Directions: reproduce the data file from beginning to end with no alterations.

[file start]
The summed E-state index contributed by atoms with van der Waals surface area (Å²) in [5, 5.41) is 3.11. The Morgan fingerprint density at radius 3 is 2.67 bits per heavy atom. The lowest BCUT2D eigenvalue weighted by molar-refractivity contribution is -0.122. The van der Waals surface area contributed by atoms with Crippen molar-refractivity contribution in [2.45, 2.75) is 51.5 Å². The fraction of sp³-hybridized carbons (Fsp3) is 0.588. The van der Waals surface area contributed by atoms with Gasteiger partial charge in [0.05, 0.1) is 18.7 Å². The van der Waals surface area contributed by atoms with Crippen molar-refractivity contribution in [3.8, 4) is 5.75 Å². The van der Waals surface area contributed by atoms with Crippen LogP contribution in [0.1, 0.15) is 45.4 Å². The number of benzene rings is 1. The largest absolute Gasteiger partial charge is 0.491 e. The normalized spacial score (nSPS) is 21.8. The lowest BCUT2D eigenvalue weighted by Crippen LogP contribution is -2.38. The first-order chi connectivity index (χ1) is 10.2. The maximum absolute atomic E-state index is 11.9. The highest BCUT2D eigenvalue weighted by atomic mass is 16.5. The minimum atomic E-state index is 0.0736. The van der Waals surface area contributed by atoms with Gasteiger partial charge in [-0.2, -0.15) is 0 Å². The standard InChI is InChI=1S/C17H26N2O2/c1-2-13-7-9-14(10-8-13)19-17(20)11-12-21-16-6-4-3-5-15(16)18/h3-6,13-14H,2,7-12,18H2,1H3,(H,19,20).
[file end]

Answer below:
The summed E-state index contributed by atoms with van der Waals surface area (Å²) in [5, 5.41) is 3.11. The Morgan fingerprint density at radius 3 is 2.67 bits per heavy atom. The lowest BCUT2D eigenvalue weighted by molar-refractivity contribution is -0.122. The van der Waals surface area contributed by atoms with Crippen molar-refractivity contribution in [2.45, 2.75) is 51.5 Å². The fraction of sp³-hybridized carbons (Fsp3) is 0.588. The van der Waals surface area contributed by atoms with Gasteiger partial charge in [0.05, 0.1) is 18.7 Å². The van der Waals surface area contributed by atoms with Crippen molar-refractivity contribution in [3.8, 4) is 5.75 Å². The van der Waals surface area contributed by atoms with Crippen LogP contribution in [0.1, 0.15) is 45.4 Å². The number of benzene rings is 1. The largest absolute Gasteiger partial charge is 0.491 e. The normalized spacial score (nSPS) is 21.8. The lowest BCUT2D eigenvalue weighted by Crippen LogP contribution is -2.38. The first-order chi connectivity index (χ1) is 10.2. The maximum absolute atomic E-state index is 11.9. The highest BCUT2D eigenvalue weighted by atomic mass is 16.5. The minimum atomic E-state index is 0.0736. The van der Waals surface area contributed by atoms with Gasteiger partial charge in [-0.2, -0.15) is 0 Å². The standard InChI is InChI=1S/C17H26N2O2/c1-2-13-7-9-14(10-8-13)19-17(20)11-12-21-16-6-4-3-5-15(16)18/h3-6,13-14H,2,7-12,18H2,1H3,(H,19,20).